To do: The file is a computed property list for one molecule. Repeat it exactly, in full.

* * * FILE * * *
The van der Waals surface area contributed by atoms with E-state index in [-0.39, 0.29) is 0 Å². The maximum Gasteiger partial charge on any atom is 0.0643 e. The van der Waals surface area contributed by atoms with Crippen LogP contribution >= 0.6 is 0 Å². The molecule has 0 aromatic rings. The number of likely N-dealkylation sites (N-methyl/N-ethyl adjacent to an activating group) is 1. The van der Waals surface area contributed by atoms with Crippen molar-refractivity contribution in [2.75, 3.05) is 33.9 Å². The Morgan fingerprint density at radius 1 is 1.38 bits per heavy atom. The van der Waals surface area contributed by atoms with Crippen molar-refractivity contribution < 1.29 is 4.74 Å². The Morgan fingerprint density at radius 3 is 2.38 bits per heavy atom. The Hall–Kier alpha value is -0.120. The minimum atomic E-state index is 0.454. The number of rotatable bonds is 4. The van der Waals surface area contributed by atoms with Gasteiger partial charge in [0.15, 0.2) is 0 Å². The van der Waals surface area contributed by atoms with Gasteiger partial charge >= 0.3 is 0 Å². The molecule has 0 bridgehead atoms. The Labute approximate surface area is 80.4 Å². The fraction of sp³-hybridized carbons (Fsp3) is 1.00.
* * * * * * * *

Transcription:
The van der Waals surface area contributed by atoms with E-state index in [-0.39, 0.29) is 0 Å². The maximum Gasteiger partial charge on any atom is 0.0643 e. The van der Waals surface area contributed by atoms with Crippen LogP contribution >= 0.6 is 0 Å². The molecule has 0 aromatic rings. The number of likely N-dealkylation sites (N-methyl/N-ethyl adjacent to an activating group) is 1. The van der Waals surface area contributed by atoms with Crippen molar-refractivity contribution in [2.75, 3.05) is 33.9 Å². The Morgan fingerprint density at radius 1 is 1.38 bits per heavy atom. The van der Waals surface area contributed by atoms with Crippen molar-refractivity contribution < 1.29 is 4.74 Å². The Morgan fingerprint density at radius 3 is 2.38 bits per heavy atom. The Hall–Kier alpha value is -0.120. The minimum atomic E-state index is 0.454. The number of rotatable bonds is 4. The van der Waals surface area contributed by atoms with Gasteiger partial charge in [0.15, 0.2) is 0 Å². The van der Waals surface area contributed by atoms with Gasteiger partial charge >= 0.3 is 0 Å². The molecule has 0 bridgehead atoms. The Labute approximate surface area is 80.4 Å². The fraction of sp³-hybridized carbons (Fsp3) is 1.00.